“I am running for Governor because I firmly believe in the power of Montana values and our way of life,” Smith, originally from Stevensville, said in a statement. “Our state has a rich heritage of hard work, self-reliance, and respect for our natural wonders. I am determined to preserve and restore these values, ensuring a brighter future for every Montanan.”
Smith could not be reached for a phone interview Thursday. In a story about his candidacy in the Daily Inter Lake, he was highly critical of Gianforte’s handling of marijuana legalization, which Smith believes has led to increased crime and mental illness. He added that he believes Montana voters want a more conservative option to the wealthy businessman incumbent.
“Gianforte is called ‘giant fortune’ for a reason,” Smith told the Inter Lake. “I’m gonna win this thing just by shaking hands and being a normal Montanan.”
District Court Judge Files for SupCo Seat
Flathead County District Court Judge Dan Wilson has filed to run for the Montana Supreme Court seat currently held by Justice Dirk Sandefur, who said last week he will not run for re-election in 2024.
Wilson, a former prosecutor, was elected to the district court in 2016. No other candidates have yet to file for the seat, according to the state’s campaign finance disclosure database.
The Montana Supreme Court this week affirmed a district court ruling and ordered the release of dashcam footage and other information related to Senate President Jason Ellsworth’s 2021 traffic stop to Lee newspapers, which first reported the court’s ruling Wednesday.
A state trooper pulled Ellsworth over for speeding in a construction zone in May 2021, per court records. Ellsworth argued that he should be released because he was en route to Helena for legislative business, and — despite repeated urging by the trooper — left his car and approached the trooper’s vehicle, invoking the name of Attorney General Austin Knudsen, according to court records. Under the Montana Constitution, “a member of the legislature is privileged from arrest during attendance at sessions of the legislature and in going to and returning therefrom” except in case of a felony.
Ellsworth pleaded guilty to obstruction of a peace officer as part of a deal to dismiss misdemeanor charges of reckless driving and speeding.
Shortly after his hearing, Lee newspapers requested Ellsworth’s investigative file. Broadwater County Attorney Cory Swanson asked a district court judge to approve the release of the records. Ellsworth, through his attorney, opposed the motion, arguing that because the file contained confidential criminal justice information it should not be released until the conclusion of his deferred sentence.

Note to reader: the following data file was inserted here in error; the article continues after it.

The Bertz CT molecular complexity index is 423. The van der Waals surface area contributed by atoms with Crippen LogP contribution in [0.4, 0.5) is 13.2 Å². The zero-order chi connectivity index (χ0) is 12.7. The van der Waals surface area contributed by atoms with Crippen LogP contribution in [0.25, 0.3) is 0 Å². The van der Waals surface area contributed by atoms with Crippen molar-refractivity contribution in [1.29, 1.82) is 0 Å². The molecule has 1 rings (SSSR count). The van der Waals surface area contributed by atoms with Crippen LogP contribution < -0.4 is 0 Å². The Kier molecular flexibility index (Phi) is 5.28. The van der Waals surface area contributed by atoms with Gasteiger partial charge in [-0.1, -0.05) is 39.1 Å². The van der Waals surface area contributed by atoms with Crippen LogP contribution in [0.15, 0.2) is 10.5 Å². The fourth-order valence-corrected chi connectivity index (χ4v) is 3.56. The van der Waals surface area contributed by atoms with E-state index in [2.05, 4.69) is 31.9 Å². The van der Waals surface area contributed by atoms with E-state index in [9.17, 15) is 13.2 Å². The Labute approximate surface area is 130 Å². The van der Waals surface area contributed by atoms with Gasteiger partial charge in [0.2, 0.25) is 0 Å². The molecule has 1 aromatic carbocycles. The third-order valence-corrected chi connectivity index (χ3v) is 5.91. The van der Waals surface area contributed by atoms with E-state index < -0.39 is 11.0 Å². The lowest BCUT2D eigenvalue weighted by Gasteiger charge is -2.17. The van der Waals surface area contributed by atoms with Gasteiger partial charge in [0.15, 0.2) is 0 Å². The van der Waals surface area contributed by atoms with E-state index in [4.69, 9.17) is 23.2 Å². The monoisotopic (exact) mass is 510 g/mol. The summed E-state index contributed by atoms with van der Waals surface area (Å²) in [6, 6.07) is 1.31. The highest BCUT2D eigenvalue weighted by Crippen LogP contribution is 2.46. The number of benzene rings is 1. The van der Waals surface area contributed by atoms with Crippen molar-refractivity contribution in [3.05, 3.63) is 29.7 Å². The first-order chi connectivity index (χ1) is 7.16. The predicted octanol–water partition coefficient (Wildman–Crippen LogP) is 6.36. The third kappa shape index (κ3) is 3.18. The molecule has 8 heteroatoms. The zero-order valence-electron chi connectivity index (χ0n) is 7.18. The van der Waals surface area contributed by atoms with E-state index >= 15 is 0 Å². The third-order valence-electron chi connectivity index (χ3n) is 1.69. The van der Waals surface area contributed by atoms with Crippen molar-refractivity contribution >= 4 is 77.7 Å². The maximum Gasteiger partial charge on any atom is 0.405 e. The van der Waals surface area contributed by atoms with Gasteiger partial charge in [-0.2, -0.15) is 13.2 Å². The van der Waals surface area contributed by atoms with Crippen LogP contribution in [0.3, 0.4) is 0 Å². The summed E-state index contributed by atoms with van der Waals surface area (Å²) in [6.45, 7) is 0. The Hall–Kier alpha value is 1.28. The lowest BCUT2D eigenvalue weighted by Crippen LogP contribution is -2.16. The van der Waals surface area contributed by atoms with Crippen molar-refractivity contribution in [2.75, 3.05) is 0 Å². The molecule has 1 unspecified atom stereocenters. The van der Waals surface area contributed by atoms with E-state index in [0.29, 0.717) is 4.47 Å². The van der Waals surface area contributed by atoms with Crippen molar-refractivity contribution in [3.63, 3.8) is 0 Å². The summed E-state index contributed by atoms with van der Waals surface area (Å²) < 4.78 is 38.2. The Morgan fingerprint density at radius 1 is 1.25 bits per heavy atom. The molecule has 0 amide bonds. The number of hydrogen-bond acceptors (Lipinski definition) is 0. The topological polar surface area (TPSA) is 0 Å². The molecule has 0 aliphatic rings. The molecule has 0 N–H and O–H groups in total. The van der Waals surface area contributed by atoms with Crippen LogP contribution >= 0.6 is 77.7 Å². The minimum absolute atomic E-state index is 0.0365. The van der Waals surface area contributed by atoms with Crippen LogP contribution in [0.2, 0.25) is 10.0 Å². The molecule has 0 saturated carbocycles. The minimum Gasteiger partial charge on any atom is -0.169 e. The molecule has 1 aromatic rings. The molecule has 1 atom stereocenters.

District Court Judge Kathy Seeley ultimately ruled that disclosure of the information is in the public’s interest, and that Ellsworth’s interest as a private citizen had been diminished in part because Ellsworth invoked his status as a senator during the stop.
“The court finds that Ellsworth occupies a position of public trust, and that the crime to which he pled guilty directly bears upon his position,” Seeley wrote. “An expectation of privacy in the investigation of these charges is unreasonable under these circumstances, and his individual privacy rights do not exceed the merits of public disclosure.”
Ellsworth’s attorneys then appealed that decision to the state Supreme Court.
Writing for a 5-0 majority, Supreme Court Justice Jim Rice upheld Seeley’s ruling June 13.
Explaining the why and the where of Montana’s new legislative districts: Redistricting is a lengthy, complicated and contentious process. For more on how the state arrived at its new House and Senate district maps — and what the new plan could mean for political outcomes over the next decade — see this story from Montana Free Press.
State senator charged with reckless driving, obstructing a peace officer: See this MTFP report on Ellsworth’s 2021 arrest.
Lakeside’s Tanner Smith challenges Gianforte for governor: The Daily Inter Lake sat down with Tanner Smith to discuss his run for governor and his critiques of the Gianforte administration.